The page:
News Ireland daily BLOG by Donie

Monday 1st February 2016

Ryanair shares soar as third quarter profit more than doubles

Airline announces €800m share buyback programme, raises full-year traffic guidance


Ryanair chief executive Michael O’Leary. The airline raised its full-year traffic forecast again to 106 million from a previously guided 105 million.

Shares in Ryanair surged on Monday after it announced third quarter pre-tax profits that were 110% higher.

The airline said pre-tax profit for the three months to the end of December rose to €103 million from €49 million a year earlier, while passenger traffic jumped 20% to 25 million.

The company also reported revenues that were up 17%, rising from €1.13 billion to €1.33 billion.

Ryanair attributed the jump in profits and passenger numbers to a 1 per cent decline in average fares to €40 million and improved customer service.

The airline raised its full-year traffic forecast again to 106 million from a previously guided 105 million and is up 17% on the 90.6 million customers recorded 12 months earlier. Ryanair said fourth quarter traffic is expected to be up by 26%.

The company also announced an €800 million share buyback programme, which is to commence later this week. It said by the time the buy-back is completed, it will have returned in excess of €4 billion to shareholders since 2008.

Shares in the airline were up by nearly 6% to €14.48 in Dublin in afternoon trading.

“We are pleased to report that our low fares policy delivered strong third quarter traffic and profit growth. It is clear that millions of new customers are switching to Ryanair for our “load factor active/yield passive” pricing, our expanding route network and the success of our Always Getting Better customer experience programme,” said chief executive Michael O’Leary.

“Following a strong first half of the third quarter, we noted weaker pricing and bookings immediately after the terrorist events in Paris and Brussels. We reacted to this softness by running price promotions and discounted fares to stimulate double digit traffic growth. While average fares fell 1%, this was offset by lower unit costs,” he added.

Ryanair said unit costs fell by 5% during the three months to the end of December. Fuel, which represents some 40% of the airline’s cost base, was down 10% per customer.

The airline said again it expected full-year net profits to be towards the upper end of the €1.175 billion and €1.225 billion range. However, it stressed the guidance is dependent on the absence of unforeseen events impacting close-in bookings and yields, especially over Easter.

Davy, in a note to investors said Ryanair continues to demonstrate an industry-leading cost position with cash generation continuing to be “spectactular.”

“Despite the announcement of the share buyback programme of €800 million for a nine-month period and likely aircraft funding in cash, we expect Ryanair to continue to have a significant net cash balance sheet. We are likely to broadly maintain our forecasts at current levels and retain our €16.50 price target,” it said..

New Irish car sales up 34% as Hyundai topples VW from top spot

Volkswagen slips to fourth place as Korean brand Hyundai becomes the best-selling brand


Hyundai is the best-selling new car brand on the Irish market this year, with the Tucson being the most popular model on the market last month

New car sales rose 33.6% in January compared to the same month last year, with 39,812 new 161 registrations.

Hyundai finished the month as the best-selling brand with 5,062 registrations, ahead of Toyota with 4,852. Ford took third place with 4,383 but Volkswagen has slipped down to fourth with 3,748. The German brand, at the centre of an emissions scandal since last September, previously led the Irish car market for several years.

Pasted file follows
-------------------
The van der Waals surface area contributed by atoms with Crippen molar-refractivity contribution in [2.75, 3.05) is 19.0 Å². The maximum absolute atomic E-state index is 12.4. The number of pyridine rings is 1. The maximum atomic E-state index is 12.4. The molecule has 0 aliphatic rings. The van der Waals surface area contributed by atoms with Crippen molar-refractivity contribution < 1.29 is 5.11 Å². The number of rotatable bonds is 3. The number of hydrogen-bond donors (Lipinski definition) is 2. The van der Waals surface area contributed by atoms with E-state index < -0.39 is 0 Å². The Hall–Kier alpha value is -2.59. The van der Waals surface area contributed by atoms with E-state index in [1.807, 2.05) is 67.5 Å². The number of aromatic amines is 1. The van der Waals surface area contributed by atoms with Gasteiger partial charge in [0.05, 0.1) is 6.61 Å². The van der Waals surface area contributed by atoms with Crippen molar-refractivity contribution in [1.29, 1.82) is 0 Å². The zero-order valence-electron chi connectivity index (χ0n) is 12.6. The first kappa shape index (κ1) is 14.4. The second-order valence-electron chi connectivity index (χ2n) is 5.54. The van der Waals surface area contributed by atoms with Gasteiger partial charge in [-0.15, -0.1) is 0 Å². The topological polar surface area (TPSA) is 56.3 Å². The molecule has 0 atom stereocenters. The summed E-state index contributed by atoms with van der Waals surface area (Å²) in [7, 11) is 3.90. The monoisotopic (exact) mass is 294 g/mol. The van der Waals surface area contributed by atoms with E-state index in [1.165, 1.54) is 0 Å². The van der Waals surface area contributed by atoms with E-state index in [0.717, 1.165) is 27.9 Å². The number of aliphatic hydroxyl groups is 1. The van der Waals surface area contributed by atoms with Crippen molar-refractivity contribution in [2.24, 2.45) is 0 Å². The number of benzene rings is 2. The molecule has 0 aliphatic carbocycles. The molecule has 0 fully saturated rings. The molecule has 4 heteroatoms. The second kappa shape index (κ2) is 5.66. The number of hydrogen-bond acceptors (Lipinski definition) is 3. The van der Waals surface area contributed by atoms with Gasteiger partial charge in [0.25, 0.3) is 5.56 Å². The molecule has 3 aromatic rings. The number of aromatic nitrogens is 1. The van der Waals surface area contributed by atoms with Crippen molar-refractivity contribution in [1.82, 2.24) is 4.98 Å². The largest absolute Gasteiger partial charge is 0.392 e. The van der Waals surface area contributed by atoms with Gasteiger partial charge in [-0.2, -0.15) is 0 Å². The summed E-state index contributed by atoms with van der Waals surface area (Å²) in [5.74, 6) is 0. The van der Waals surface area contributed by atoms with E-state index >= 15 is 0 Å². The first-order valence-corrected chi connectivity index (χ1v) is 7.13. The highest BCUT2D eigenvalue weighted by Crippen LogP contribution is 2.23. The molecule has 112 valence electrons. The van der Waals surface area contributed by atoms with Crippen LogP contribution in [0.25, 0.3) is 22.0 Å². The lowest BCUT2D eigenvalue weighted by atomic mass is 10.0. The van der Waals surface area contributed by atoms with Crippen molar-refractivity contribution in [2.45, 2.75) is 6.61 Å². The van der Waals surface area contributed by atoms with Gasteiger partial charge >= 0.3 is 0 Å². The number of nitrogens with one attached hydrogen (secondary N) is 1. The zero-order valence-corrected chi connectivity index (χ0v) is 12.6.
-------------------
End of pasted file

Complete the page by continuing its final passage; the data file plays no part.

Of the rest, Nissan takes fifth place with Renault in sixth and Skoda – another brand in the VW Group – slipping to seventh.

Hyundai’s Tucson was also the best-selling model for the all-important first month of the new 161 registration plate, well ahead of the Ford Focus in second place and the Volkswagen Golf in third.

According to Stephen Gleeson, managing director of Hyundai Ireland, a strong order bank for February suggests the Korean brand will retain its lead, but with global demand strong and factories operating at capacity levels supply might become an issue later in the year and that may limit the brand’s ability to finish the year on top.

In the premium segment Audi finished January ahead of BMW, despite trailing it for most of the month.

With economic recovery taking hold, only four brands recorded a drop in sales: Citroen, Subaru, Seat and Porsche, the last two members of the VW Group.

There was strong activity towards the end of the month in the car hire market, with 1,714 vehicles registered for hire drives. Renault, Volkswagen, Seat, Skoda and Audi were the most active brands in this sector.

Diesel remains the most popular engine type with 69.3% of sales, but that is down from nearly 72% last year. There has been a slight pick-up in petrol sales, rising to 28.9% of the market. Electric cars sales have fallen back, with just 50 sold last month compared to 115 for January last year, but this may be accounted for in the growth in sales of plug-in hybrids models, recording 619 registrations last month compared to 358 for the same time last year.

New charges for green bins, but overall waste bills are likely to fall

Lower bills will come to those who separate waste properly and increase recycling


The charge for green bins was initially due to be implemented last summer, but was postponed.

A new system of household bin charges involving payment by weight will cut bills for 90 per cent of householders, according to a spokesman for the Department of the Environment.

The new system, which will come into effect across the State on July 1st, involves a fee for green bins for the first time. It was due to be implemented last summer but was postponed for a year.